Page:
Department of Justice

This is an Insight article, written by a selected partner as part of GCR's co-published content. Read more on Insight

Antitrust enforcement in the United States and throughout the Americas has never been more vigorous. The most notable recent developments in antitrust enforcement in the United States have come in the context of significant litigation successes and a continued commitment to close cooperation with domestic and non-US law enforcement partners. Across countries within the Americas, there have also been a number of significant developments in antitrust enforcement regimes, which collectively reflect the broad, international consensus on the harm inflicted by antitrust offences and the need for vigorous enforcement.

The Antitrust Division of the US Department of Justice continues to protect consumers and business through robust criminal and civil enforcement. This commitment was prominently on display this past year in a number of high-profile litigation efforts by both the Division’s criminal and civil enforcement programmes, and acting assistant attorney general Joseph Wayland has emphasised that the Antitrust Division’s vigorous enforcement of its mission will continue under his leadership. Two high-profile prosecutions by the Division dominated the criminal landscape this past year and confirmed both the reach and resolve of cartel enforcement in the United States. In March, a jury convicted AU Optronics Corp (AUO), its US subsidiary (AUOA) and its two highest executives for fixing the prices of liquid-crystal displays (LCDs) used in almost every flat-screen computer monitor or notebook computer sold worldwide, including in the United States. The conspiracy to fix the prices of LCD panels spanned over five years and was led by the top executives at six of the world’s largest LCD manufacturers. More than $23 billion in commerce in the United States alone was affected by the conspiracy, making it the largest and most harmful antitrust conspiracy ever taken to trial by the Division. AUO’s corporate co-conspirators pleaded guilty before trial and paid fines totalling nearly $900 million and, to date, 10 executives have been sentenced to serve jail time.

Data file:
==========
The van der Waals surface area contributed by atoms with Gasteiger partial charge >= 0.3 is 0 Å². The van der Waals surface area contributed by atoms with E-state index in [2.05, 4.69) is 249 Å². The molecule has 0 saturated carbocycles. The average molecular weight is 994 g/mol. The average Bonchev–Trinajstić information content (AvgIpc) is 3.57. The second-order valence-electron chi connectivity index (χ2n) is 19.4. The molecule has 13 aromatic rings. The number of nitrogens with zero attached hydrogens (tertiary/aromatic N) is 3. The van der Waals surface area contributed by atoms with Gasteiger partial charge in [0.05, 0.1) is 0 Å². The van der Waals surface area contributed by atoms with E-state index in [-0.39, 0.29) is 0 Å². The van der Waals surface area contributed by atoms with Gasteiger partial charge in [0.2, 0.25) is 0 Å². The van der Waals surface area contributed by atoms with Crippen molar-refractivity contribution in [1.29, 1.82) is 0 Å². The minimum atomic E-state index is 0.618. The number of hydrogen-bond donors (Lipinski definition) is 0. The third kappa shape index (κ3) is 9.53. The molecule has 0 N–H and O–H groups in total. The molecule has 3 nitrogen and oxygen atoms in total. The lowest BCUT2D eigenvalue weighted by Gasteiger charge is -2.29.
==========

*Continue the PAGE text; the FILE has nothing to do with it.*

AUO, AUOA and its two top executives were found guilty by a jury after an eight-week trial. In addition to returning guilty verdicts, the jury also determined that the government had met its burden of showing that the ill-gotten gain to the conspirators was at least $500 million. This case marked the first time the Division sought to establish the amount of ill-gotten gain from a price-fixing conspiracy beyond a reasonable doubt before a jury in order to obtain a fine above the Sherman Act’s statutory maximum fine of $100 million. As a result of the jury’s verdict, AUO and its subsidiary will face fines of up to $1 billion when they are sentenced later this year, and the convicted AUO executives will face jail sentences of up to 10 years.

In May, the Division obtained another important criminal conviction at trial against three former financial services executives in connection with the ongoing municipal bonds investigation. The three executives on trial and their co-conspirators corrupted the bidding process for dozens of investment agreements to increase the number and profitability of investment agreements awarded to the provider companies where they were employed. The conspirators deprived the municipalities of competitive interest rates for the investment of tax-exempt bond proceeds that were to be used by municipalities for various public works projects, such as for building or repairing schools, hospitals and roads. Evidence at trial established that this anti-competitive conduct cost municipalities around the country millions of dollars.